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Iran Shutting off the Internet at its Oil Terminals



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Due to more cyber-assaults on its oil terminals’ (presumably, like Stuxnet, from the U.S. or Israel), Iran has started to disconnect their terminals from the Internet. No word yet on whether oil production has actually increased thanks to less-distracted workers. The Times reports:

 

Iran disconnected several of its main Persian Gulf oil terminals from the Internet on Monday, local news media reported, as technicians were struggling to contain what they said were intensifying cyberattacks on the Oil Ministry and its affiliates.

Iranian officials said the virus attack, which began in earnest on Sunday afternoon, had not affected oil production or exports, because the industry is still primarily mechanical and does not rely on the Internet. Officials said they were disconnecting the oil terminals and possibly some other installations in an effort to combat the virus.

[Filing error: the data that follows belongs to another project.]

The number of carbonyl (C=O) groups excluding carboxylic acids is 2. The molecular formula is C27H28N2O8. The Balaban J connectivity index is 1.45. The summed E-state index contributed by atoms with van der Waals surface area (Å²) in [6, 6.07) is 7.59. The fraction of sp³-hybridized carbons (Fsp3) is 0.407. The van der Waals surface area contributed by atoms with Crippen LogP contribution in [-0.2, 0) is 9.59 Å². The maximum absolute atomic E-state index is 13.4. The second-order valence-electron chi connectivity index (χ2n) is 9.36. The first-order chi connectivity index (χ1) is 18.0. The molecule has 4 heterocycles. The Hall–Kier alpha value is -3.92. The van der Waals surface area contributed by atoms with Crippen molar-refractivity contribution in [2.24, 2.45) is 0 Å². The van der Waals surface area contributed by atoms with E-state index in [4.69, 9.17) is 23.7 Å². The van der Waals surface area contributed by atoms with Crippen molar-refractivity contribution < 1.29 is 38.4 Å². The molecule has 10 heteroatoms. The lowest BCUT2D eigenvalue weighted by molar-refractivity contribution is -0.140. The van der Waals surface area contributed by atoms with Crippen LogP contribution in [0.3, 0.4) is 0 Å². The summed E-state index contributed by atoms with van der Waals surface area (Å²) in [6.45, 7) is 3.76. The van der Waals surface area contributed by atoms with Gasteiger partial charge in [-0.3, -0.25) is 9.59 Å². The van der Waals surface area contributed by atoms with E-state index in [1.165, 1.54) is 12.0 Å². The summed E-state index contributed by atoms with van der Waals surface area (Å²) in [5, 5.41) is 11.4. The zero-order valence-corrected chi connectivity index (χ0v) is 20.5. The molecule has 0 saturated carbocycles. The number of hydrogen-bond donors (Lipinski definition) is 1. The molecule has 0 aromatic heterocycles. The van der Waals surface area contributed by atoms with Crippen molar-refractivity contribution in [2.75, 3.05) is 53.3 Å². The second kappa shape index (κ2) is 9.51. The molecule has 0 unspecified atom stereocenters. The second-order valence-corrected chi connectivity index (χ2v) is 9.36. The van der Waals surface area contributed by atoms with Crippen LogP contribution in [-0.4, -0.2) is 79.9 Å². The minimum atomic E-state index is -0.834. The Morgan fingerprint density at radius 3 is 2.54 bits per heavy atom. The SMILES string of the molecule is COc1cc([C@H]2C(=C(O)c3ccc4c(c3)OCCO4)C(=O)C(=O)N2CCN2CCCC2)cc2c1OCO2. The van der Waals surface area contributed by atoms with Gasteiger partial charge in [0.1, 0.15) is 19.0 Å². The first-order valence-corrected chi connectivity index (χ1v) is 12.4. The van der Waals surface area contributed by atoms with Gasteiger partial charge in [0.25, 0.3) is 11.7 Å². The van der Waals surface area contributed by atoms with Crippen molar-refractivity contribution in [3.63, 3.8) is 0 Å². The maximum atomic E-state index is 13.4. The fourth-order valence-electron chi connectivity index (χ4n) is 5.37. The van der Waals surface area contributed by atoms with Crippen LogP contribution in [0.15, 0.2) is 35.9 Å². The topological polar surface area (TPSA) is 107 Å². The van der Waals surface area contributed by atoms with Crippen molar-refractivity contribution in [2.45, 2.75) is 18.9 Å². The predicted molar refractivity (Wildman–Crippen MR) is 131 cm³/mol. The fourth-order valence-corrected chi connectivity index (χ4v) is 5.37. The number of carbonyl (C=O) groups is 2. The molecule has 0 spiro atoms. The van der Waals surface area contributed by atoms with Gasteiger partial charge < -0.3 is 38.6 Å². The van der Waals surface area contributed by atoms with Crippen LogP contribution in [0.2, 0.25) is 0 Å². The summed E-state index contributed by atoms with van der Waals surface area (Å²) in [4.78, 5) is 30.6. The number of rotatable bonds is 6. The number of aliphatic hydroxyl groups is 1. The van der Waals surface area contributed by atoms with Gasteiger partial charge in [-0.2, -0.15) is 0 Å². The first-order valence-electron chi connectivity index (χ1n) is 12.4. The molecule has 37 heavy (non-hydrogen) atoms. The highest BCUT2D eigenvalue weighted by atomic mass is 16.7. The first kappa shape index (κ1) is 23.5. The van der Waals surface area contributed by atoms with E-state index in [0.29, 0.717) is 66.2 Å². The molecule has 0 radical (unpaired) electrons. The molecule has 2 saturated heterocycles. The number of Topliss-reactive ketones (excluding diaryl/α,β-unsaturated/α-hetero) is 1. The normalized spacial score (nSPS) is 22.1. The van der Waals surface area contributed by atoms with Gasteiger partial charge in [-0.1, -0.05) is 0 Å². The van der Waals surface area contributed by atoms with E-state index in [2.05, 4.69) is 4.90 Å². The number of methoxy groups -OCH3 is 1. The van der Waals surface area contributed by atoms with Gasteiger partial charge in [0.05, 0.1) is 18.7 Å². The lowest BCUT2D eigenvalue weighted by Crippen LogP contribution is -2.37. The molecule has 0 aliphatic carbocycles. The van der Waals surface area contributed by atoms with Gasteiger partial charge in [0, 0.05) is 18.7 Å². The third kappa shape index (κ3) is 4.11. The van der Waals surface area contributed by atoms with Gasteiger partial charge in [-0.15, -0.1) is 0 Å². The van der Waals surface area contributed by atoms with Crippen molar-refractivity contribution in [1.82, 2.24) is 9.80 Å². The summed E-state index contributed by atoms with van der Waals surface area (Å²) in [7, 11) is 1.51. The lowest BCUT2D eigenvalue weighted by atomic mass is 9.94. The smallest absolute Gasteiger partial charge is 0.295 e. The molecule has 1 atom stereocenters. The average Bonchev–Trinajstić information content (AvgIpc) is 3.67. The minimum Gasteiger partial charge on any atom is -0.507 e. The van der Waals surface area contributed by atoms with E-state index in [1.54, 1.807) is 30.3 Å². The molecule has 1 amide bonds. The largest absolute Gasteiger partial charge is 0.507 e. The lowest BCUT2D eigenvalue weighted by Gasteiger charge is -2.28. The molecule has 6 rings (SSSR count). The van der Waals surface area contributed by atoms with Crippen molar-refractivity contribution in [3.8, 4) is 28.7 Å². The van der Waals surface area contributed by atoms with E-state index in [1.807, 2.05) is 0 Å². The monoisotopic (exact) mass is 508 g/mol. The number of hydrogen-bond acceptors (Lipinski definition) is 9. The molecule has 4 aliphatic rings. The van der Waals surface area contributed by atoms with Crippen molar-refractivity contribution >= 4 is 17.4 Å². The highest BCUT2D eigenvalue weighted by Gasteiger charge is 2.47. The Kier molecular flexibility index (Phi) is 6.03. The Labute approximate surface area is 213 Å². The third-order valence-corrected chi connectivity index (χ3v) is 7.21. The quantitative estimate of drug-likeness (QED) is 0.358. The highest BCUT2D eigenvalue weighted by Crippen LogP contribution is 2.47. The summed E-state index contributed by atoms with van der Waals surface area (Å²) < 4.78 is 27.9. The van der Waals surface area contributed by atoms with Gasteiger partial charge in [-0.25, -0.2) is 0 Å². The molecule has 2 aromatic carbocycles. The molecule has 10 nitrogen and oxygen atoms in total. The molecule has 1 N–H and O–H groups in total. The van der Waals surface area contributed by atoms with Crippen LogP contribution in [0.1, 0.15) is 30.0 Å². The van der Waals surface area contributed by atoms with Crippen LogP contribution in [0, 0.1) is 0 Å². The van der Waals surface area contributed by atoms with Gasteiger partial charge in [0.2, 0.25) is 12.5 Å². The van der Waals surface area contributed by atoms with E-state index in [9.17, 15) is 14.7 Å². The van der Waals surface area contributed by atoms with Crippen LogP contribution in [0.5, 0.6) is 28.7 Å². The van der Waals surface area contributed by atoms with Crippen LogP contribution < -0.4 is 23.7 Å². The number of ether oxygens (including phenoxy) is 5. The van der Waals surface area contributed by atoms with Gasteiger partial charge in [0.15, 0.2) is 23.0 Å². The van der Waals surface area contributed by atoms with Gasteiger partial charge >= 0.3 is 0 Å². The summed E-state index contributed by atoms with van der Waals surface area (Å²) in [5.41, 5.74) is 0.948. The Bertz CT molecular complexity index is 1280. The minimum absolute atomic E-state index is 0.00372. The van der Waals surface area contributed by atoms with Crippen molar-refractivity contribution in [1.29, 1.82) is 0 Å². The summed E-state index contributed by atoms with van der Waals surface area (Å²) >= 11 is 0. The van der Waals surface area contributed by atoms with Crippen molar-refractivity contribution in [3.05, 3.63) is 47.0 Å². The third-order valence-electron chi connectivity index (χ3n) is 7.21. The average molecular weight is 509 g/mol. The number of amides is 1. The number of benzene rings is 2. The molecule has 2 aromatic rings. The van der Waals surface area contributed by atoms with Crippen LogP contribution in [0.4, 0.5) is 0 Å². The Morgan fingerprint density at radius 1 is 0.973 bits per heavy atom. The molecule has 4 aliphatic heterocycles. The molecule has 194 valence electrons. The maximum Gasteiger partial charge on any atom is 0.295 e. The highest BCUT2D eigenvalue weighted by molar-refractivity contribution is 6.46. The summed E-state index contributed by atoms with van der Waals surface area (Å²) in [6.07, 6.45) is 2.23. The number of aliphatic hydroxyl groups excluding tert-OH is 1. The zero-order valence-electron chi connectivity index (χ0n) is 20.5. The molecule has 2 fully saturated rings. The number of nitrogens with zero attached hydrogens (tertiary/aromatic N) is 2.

“Fortunately our international oil selling division has not been affected,” said a high-level manager at the Oil Ministry who asked not to be mentioned for security reasons. “There is no panic, but this shows we have shortcomings in our security systems.” . . .

The Iranian Students’ News Agency said that the virus, called “wiper” by its creator, had successfully erased information on hard disks at the Oil Ministry’s headquarters, a hulking black glass skyscraper on Taleghani Street in central Tehran. The ministry appears to have been the initial target of the virus, which the Iranian authorities say they first noticed in March but apparently were unable to dismantle. The Web sites of several oil related institutions, like the National Iranian Oil Company, which handles most oil sales in the country, were down on Sunday and Monday. It was unclear whether the virus took the sites down or if they were switched off by the Oil Ministry.

Two years ago, a computer worm called Stuxnet attacked Iranian nuclear facilities, knocking out an unknown number of centrifuges used for enriching uranium. . . . No one has claimed responsibility for Stuxnet, but Israeli officials openly expressed glee over the attack. The United States has denied any involvement.



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